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Should fertilizer recommendations be adapted to parkland agroforestry systems? Case studies from Ethiopia and Rwanda

By: Sida T.S.
Contributor(s): Baudron, F | Ndoli, A | Tirfessa, D | GILLER, K.E.
Material type: materialTypeLabelArticlePublisher: Dordrecht (Netherlands) : Springer, 2019ISSN: 0032-079X; 1573-5036 (Online).Subject(s): Trees | Crops | Plant competition | Facilitation | Inorganic fertilizers | Ethiopia | RwandaOnline resources: Open Access through Dspace In: Plant and Soil In pressSummary: Aims: This study aimed to disentangle tree-crop-fertilizer interactions in agroforestry systems, which has been suggested as an entry point for sustainable intensification of smallholder farming systems in sub-Saharan Africa (SSA). Although tree-crop systems generate multiple economic and ecological benefits, tree-crop competition commonly occurs. We hypothesized that mineral fertilizers affect facilitative and competitive interactions differently in tree-crop systems. Methods: Tree-crop-fertilizer interactions were explored for wheat growing under Faidherbia albida, and maize growing under Acacia tortilis and Grevillea robusta through omission trials of nitrogen (N) and phosphorus (P) in open fields and fields under tree canopy, using a split plot design. The experiments were conducted in Ethiopia and Rwanda, replicated four times, and over two seasons. Results: Our results demonstrated that the presence of F. albida significantly improved N and P use efficiencies, leading to significantly higher (P < 0.001) grain yields in wheat. This tree species contributed around 64 kg ha?1 yr.?1 of mineral N. The P use efficiency of wheat under F. albida was double that of open field wheat. By contrast, G. robusta and A. tortilis trees lowered nutrient use efficiencies in maize, leading to significantly less maize grain yields compared with open fields receiving the same fertilization. Probabilities of critically low crop yields and crop failure were significantly greater for maize growing under the canopy of these species. Conclusions: Our results showed that recommended fertilizer rates led to facilitative interaction only with F. albida, highlighting that fertilizer recommendations need to be adapted to agroforestry systems.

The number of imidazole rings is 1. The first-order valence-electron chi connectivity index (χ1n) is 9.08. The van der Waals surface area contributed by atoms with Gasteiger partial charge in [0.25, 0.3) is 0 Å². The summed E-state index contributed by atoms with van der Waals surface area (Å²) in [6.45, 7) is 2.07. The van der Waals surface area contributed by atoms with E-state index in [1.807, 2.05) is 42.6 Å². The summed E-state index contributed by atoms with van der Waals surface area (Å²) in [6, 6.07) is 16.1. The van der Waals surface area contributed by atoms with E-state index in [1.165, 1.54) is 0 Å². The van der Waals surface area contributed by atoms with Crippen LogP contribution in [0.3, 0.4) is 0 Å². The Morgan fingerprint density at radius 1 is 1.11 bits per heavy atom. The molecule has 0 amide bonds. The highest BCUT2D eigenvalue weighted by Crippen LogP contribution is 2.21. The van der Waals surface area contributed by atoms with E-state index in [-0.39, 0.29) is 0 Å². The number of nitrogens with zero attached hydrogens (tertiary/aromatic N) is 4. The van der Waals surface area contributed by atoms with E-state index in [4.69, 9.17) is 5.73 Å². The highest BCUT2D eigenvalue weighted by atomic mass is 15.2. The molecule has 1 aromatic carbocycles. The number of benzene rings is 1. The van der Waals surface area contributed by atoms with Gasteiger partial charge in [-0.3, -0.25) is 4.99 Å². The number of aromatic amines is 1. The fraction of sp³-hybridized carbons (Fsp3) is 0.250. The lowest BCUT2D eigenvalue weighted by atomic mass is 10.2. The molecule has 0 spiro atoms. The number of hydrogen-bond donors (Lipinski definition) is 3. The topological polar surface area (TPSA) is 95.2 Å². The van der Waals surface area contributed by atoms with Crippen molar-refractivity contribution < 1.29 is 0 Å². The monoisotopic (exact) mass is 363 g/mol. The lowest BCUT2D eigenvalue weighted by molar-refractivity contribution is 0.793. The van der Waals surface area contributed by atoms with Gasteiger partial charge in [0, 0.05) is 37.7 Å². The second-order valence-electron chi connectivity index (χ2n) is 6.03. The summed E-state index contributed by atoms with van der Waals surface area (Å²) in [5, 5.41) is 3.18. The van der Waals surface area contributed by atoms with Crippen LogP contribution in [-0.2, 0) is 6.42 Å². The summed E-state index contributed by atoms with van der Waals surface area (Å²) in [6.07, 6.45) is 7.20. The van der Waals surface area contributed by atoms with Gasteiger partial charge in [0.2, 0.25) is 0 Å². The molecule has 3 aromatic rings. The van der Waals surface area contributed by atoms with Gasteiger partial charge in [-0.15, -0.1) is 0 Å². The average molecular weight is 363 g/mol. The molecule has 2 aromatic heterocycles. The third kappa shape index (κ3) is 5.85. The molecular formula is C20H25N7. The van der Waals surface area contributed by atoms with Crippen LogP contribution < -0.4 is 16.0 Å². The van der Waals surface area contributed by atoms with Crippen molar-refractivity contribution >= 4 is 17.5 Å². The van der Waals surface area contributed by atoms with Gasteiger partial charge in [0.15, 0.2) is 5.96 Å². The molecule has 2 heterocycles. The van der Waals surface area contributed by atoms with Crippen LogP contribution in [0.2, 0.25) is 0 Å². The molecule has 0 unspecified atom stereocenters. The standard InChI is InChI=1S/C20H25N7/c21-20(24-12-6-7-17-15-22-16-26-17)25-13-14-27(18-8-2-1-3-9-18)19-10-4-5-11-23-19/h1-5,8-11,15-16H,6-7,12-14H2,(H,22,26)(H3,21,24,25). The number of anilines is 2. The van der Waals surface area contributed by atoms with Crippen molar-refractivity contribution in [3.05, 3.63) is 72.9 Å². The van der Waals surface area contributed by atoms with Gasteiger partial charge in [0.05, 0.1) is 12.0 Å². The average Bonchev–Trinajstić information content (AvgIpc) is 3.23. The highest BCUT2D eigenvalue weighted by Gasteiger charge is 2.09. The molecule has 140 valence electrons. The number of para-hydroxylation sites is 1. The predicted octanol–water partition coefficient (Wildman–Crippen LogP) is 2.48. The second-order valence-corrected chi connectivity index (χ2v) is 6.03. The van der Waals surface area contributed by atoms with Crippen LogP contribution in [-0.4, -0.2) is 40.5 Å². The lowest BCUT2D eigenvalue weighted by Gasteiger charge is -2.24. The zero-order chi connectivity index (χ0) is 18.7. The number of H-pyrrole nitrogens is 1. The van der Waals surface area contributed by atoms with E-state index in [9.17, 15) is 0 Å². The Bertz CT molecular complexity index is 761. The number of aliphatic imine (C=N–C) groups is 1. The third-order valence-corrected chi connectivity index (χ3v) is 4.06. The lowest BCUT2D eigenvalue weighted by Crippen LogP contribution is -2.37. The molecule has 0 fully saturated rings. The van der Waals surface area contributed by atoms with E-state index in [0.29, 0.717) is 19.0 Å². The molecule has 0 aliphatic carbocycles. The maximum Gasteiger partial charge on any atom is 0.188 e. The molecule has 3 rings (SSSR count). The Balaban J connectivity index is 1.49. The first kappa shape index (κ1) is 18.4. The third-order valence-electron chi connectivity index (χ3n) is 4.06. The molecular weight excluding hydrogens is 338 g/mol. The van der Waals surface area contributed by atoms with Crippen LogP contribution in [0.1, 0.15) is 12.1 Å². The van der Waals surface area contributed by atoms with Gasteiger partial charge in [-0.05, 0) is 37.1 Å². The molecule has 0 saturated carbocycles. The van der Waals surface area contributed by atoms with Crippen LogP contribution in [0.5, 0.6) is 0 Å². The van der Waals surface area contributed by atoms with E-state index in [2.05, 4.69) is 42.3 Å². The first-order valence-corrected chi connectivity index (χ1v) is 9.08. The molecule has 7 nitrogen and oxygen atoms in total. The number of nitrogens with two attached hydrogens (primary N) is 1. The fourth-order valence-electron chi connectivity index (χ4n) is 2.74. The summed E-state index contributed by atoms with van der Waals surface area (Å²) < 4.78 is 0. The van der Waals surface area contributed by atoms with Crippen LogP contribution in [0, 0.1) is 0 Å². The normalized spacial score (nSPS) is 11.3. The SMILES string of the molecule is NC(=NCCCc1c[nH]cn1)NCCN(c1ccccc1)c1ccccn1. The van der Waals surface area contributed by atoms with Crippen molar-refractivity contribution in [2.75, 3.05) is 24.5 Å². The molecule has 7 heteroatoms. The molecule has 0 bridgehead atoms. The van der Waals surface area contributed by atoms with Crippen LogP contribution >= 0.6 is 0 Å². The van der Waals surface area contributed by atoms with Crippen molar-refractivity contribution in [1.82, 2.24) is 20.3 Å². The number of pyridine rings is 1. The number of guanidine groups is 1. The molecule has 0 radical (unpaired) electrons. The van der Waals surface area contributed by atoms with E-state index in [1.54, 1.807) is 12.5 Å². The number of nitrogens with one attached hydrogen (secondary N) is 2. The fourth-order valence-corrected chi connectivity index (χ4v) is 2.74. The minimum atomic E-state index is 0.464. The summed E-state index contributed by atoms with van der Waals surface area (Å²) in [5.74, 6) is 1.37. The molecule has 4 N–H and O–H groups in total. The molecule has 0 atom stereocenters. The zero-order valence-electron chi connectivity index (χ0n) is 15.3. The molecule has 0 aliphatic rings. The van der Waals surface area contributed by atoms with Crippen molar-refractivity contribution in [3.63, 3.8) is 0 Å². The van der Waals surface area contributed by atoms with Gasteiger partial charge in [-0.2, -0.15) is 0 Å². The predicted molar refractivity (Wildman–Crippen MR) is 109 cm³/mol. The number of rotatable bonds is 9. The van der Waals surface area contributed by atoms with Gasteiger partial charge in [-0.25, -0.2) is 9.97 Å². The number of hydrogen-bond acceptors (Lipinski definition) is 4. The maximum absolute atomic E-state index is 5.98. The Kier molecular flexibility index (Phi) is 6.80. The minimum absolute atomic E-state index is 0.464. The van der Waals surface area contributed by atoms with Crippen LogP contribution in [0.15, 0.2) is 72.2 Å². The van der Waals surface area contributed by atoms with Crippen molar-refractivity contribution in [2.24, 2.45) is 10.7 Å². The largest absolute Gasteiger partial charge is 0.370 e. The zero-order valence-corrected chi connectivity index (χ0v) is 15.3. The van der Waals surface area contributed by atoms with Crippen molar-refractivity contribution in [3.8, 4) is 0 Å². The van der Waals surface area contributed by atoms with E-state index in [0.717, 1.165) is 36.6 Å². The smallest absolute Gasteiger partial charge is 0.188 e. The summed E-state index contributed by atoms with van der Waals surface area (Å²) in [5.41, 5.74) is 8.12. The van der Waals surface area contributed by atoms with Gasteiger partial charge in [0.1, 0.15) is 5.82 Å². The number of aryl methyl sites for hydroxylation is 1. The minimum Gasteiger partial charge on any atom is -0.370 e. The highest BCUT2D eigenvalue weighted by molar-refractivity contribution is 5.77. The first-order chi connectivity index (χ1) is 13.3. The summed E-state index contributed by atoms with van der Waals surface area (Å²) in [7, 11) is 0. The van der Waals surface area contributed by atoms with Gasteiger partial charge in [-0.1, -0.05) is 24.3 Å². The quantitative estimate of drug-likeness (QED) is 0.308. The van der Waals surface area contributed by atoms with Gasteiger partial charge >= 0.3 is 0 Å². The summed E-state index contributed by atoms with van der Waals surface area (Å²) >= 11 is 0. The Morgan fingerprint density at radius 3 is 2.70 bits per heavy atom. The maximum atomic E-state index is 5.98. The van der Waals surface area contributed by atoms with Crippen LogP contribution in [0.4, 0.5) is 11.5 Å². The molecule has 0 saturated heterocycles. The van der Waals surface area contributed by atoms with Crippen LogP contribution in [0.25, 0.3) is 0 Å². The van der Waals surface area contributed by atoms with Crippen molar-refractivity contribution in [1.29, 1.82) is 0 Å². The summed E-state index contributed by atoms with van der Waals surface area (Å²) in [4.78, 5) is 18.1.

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Article CIMMYT Knowledge Center: John Woolston Library

Lic. Jose Juan Caballero Flores

 

CIMMYT Staff Publications Collection Available
Total holds: 0

Peer review

Open Access

Aims: This study aimed to disentangle tree-crop-fertilizer interactions in agroforestry systems, which has been suggested as an entry point for sustainable intensification of smallholder farming systems in sub-Saharan Africa (SSA). Although tree-crop systems generate multiple economic and ecological benefits, tree-crop competition commonly occurs. We hypothesized that mineral fertilizers affect facilitative and competitive interactions differently in tree-crop systems. Methods: Tree-crop-fertilizer interactions were explored for wheat growing under Faidherbia albida, and maize growing under Acacia tortilis and Grevillea robusta through omission trials of nitrogen (N) and phosphorus (P) in open fields and fields under tree canopy, using a split plot design. The experiments were conducted in Ethiopia and Rwanda, replicated four times, and over two seasons. Results: Our results demonstrated that the presence of F. albida significantly improved N and P use efficiencies, leading to significantly higher (P < 0.001) grain yields in wheat. This tree species contributed around 64 kg ha?1 yr.?1 of mineral N. The P use efficiency of wheat under F. albida was double that of open field wheat. By contrast, G. robusta and A. tortilis trees lowered nutrient use efficiencies in maize, leading to significantly less maize grain yields compared with open fields receiving the same fertilization. Probabilities of critically low crop yields and crop failure were significantly greater for maize growing under the canopy of these species. Conclusions: Our results showed that recommended fertilizer rates led to facilitative interaction only with F. albida, highlighting that fertilizer recommendations need to be adapted to agroforestry systems.

Text in English

Tirfessa, D. : Not in IRS Staff list but CIMMYT Affiliation

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